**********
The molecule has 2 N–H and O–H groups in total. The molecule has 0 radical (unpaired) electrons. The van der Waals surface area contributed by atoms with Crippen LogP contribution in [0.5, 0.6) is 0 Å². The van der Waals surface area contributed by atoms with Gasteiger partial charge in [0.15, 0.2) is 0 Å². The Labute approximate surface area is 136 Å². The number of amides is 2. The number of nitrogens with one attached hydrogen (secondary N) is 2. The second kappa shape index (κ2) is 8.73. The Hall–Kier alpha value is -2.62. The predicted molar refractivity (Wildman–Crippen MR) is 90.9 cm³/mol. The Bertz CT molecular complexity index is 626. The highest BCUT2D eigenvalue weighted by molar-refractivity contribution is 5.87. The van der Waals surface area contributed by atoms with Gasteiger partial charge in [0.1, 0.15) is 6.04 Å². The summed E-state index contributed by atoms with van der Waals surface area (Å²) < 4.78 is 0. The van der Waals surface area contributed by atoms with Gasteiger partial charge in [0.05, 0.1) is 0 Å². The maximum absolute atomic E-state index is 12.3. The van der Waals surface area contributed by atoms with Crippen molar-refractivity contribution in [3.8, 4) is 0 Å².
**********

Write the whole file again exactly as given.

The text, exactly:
The molecule has 2 N–H and O–H groups in total. The molecule has 0 radical (unpaired) electrons. The van der Waals surface area contributed by atoms with Crippen LogP contribution in [0.5, 0.6) is 0 Å². The van der Waals surface area contributed by atoms with Gasteiger partial charge in [0.15, 0.2) is 0 Å². The Labute approximate surface area is 136 Å². The number of amides is 2. The number of nitrogens with one attached hydrogen (secondary N) is 2. The second kappa shape index (κ2) is 8.73. The Hall–Kier alpha value is -2.62. The predicted molar refractivity (Wildman–Crippen MR) is 90.9 cm³/mol. The Bertz CT molecular complexity index is 626. The highest BCUT2D eigenvalue weighted by molar-refractivity contribution is 5.87. The van der Waals surface area contributed by atoms with Gasteiger partial charge in [0.1, 0.15) is 6.04 Å². The summed E-state index contributed by atoms with van der Waals surface area (Å²) < 4.78 is 0. The van der Waals surface area contributed by atoms with Gasteiger partial charge in [0.05, 0.1) is 0 Å². The maximum absolute atomic E-state index is 12.3. The van der Waals surface area contributed by atoms with Crippen molar-refractivity contribution in [3.8, 4) is 0 Å².